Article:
Let's break down the global game of supply and demand that's driving the drop.
The world is producing more oil, especially in America. New technologies allow companies to extract oil from shale rock, boosting U.S. production at nearly 90 percent since 2008. Meanwhile, OPEC, the international cartel that represents many of the biggest oil producing isn't turning off its spigot, keeping production level stable. While new oil floods the market, demand is falling. Economic stumbles in Europe and China have curbed the world's thirst and oil consumption will grow by less than 1 percent this year. Low demand, high supply, a perfect recipe for falling prices, which helps one part of the economy and hurts another. Who's benefiting? Consumers. The Energy Department expects prices to average $2.60 a gallon next year, the lowest in five years. That gives U.S. consumers an extra $60 billion to spend.
Getting hurt? The American energy industry. U.S. production costs are high. And if companies scale back, that could threaten jobs, especially in states like North Dakota, Pennsylvania and Texas. Local jobs, international demand. American production and Chinese consumption, all that activity is summed up in a drop of oil. So, watch out when oil drops.
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AZUZ: The U.S. is one of only three countries in the world that aren't on the metric system. But one of America's highways is. Arizona's Highway 19 dates back to a Carter administration era test of the metric system. Never caught on nationally, of course, but many locals say they're used to it, and they want to keep their highway just as it is, going the distance in kilometers. Now, that's random!
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AZUZ: An Arizona transportation official says if the signs are updated, they may show kilometers and miles. And if you're the type that prepares to burn off a kilogram by drinking water by the liter and running a 5K, you might like the idea behind Highway 19, which connects Tucson, Arizona, with Mexico.
But why hasn't the metric measured up in other parts of the U.S.?
TOM FOREMAN, CNN CORRESPONDENT (voice-over): To be sure, only the United States, Liberia and Myanmar have not officially adopted the metric standard, and the U.S. Metric Association, yes, there is such a thing, says being among the outliers costs real money.
We have to convert, repackage and re-label products for trade. Research and technology are constantly straddling the metric American fence, and -- well, it's just confusing.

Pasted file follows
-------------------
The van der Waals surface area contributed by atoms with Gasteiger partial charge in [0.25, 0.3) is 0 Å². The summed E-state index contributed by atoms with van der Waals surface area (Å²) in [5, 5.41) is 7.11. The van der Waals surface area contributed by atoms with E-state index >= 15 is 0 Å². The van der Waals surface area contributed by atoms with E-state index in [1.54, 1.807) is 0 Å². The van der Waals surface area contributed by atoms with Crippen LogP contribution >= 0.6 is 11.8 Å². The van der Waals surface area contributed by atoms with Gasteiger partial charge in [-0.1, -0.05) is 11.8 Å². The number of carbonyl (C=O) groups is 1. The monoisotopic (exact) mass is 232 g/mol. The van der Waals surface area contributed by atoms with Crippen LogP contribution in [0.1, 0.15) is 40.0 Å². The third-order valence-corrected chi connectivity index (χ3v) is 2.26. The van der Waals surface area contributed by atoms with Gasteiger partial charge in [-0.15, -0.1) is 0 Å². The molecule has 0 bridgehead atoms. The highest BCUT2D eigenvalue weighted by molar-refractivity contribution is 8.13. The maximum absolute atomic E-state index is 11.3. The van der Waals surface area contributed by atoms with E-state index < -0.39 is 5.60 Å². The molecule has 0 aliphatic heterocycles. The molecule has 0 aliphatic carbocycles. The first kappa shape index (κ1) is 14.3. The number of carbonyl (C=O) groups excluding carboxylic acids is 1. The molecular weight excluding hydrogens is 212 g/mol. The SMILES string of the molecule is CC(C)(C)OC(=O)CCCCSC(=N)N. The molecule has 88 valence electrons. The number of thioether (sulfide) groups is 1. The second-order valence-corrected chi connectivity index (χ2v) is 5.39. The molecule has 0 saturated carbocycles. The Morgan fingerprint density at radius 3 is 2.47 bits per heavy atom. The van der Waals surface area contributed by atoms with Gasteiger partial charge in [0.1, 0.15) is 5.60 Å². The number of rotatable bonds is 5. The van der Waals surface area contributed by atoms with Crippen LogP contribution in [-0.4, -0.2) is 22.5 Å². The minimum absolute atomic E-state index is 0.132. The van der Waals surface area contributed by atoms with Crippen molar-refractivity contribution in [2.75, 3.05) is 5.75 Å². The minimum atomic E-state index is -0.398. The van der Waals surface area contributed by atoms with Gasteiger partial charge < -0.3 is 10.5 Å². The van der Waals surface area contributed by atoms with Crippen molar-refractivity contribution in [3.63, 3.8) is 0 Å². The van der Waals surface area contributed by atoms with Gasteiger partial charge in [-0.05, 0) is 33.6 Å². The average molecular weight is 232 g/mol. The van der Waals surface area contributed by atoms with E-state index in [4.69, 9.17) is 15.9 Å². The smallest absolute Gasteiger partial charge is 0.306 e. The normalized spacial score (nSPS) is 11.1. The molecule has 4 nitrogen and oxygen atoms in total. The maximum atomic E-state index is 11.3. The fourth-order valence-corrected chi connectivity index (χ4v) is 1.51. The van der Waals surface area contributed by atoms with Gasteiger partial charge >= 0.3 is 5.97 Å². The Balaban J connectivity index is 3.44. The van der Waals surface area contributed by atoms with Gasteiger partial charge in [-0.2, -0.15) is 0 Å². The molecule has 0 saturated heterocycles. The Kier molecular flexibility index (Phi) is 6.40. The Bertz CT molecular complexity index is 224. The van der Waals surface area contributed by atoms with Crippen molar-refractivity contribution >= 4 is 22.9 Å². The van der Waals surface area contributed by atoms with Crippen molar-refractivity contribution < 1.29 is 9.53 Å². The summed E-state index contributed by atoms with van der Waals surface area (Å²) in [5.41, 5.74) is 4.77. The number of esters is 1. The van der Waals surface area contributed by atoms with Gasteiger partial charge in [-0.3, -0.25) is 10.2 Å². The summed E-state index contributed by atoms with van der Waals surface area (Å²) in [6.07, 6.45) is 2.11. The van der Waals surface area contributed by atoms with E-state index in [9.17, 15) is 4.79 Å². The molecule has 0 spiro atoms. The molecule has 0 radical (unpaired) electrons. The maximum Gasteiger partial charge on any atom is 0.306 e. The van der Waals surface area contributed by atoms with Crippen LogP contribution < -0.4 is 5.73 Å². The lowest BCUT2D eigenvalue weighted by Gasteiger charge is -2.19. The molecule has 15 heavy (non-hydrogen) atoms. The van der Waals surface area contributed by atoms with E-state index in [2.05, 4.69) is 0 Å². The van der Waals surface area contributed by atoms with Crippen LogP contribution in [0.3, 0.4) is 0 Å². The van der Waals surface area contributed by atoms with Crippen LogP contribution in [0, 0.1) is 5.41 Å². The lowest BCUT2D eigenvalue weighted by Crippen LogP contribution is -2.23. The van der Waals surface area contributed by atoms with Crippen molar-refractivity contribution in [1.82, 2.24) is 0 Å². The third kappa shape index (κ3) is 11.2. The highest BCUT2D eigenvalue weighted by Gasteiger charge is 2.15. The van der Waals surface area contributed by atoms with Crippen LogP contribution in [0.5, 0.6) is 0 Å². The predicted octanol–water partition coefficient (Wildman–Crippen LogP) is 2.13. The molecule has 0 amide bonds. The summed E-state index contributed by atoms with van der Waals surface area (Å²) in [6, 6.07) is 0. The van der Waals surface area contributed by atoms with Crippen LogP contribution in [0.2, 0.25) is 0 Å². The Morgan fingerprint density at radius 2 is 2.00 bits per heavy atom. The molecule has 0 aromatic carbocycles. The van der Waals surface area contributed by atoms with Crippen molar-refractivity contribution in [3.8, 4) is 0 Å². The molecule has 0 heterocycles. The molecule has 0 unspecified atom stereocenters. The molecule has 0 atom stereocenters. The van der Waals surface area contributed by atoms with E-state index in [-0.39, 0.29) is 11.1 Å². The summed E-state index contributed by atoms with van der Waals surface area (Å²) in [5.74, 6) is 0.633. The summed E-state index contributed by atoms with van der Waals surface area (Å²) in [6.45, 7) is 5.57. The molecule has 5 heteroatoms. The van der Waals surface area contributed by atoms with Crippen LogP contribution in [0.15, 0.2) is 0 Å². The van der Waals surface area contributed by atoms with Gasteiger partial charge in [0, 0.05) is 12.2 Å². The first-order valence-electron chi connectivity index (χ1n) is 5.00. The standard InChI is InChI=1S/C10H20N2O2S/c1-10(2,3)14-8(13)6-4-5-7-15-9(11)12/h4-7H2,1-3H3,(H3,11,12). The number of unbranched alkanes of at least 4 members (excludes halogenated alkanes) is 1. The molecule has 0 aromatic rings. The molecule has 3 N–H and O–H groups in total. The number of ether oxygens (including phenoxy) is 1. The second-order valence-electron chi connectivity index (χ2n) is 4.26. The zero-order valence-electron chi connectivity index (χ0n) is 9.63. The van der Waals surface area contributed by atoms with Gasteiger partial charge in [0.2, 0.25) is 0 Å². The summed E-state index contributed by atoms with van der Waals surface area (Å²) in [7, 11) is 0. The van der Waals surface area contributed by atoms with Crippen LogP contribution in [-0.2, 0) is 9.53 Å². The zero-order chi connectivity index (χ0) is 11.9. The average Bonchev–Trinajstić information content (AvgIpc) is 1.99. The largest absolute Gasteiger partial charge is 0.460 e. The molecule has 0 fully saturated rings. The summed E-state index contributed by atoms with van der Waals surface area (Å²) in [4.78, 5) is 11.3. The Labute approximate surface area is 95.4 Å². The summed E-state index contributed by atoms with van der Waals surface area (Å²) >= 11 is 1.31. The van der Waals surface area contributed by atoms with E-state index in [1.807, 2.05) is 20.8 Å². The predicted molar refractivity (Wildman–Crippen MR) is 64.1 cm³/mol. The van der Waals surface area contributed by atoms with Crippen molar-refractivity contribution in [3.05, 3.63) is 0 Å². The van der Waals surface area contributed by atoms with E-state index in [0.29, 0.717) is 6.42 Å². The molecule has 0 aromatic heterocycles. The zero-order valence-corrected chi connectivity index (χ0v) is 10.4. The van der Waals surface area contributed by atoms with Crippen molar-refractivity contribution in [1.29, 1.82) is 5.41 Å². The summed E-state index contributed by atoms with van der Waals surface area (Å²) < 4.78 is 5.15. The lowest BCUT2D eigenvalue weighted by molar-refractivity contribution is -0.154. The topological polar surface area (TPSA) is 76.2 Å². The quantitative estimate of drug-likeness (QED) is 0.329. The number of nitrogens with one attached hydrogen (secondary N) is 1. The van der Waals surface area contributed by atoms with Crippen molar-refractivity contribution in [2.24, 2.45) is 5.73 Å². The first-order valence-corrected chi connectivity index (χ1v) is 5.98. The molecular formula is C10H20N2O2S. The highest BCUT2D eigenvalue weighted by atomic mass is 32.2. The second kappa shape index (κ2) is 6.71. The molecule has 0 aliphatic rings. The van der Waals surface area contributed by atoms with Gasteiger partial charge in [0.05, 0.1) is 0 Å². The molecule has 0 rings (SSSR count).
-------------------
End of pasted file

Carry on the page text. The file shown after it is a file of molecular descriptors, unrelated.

In 1999, NASA literally lost a $125 million Mars orbiter in space because of a mismatch between American units of measurement and the more commonly used metric standards.
Of course, we've tried to change. In the '70s, the White House starting with President Ford pushed for a makeover under the Metric Conversion Act. President Carter also championed the system. It didn't hurt that he was a runner since road races are routinely measured in kilometers.
REPORTE: Running to win this morning?
JIMMY CARTER, FORMER PRESIDENT: I'm running to finish.
FOREMAN: And soon soda, gasoline and more was being sold by the liter. Federal contracts went metric, too, but commerce was trumped by culture. Some people were clearly not ready to watch football on a 91- meter field, or measure American babies in centimeters.
And although President Reagan signed an act designating the metric system as the preferred system of measurement, he later shut the program down, unwilling to touch it with a ten-foot pole.
AZUZ: It's hard to imagine that back in 1930s, the U.S. Navy had aircraft carriers that flew. They were airships like blimps, that could lower a trapeze for biplanes to hook onto midair. This is the last one, the USS Macon. It lies 1,400 feet deep off California's Point Sur, where it crashed during a storm in 1935. That ended the military's flying aircraft carrier program. Even though experts say it'd be too expensive and time consuming to try to recover the airship, scientists have continued to explore the wreckage since it was first discovered in 1990. It includes the USS Macon and parts of the biplanes it carried. Past and present coming together on CNN STUDENT NEWS. No puns today. We're planning on bringing them back tomorrow and we hope you'll be watching and probably groaning when we do.
Hope the rest of your day goes well.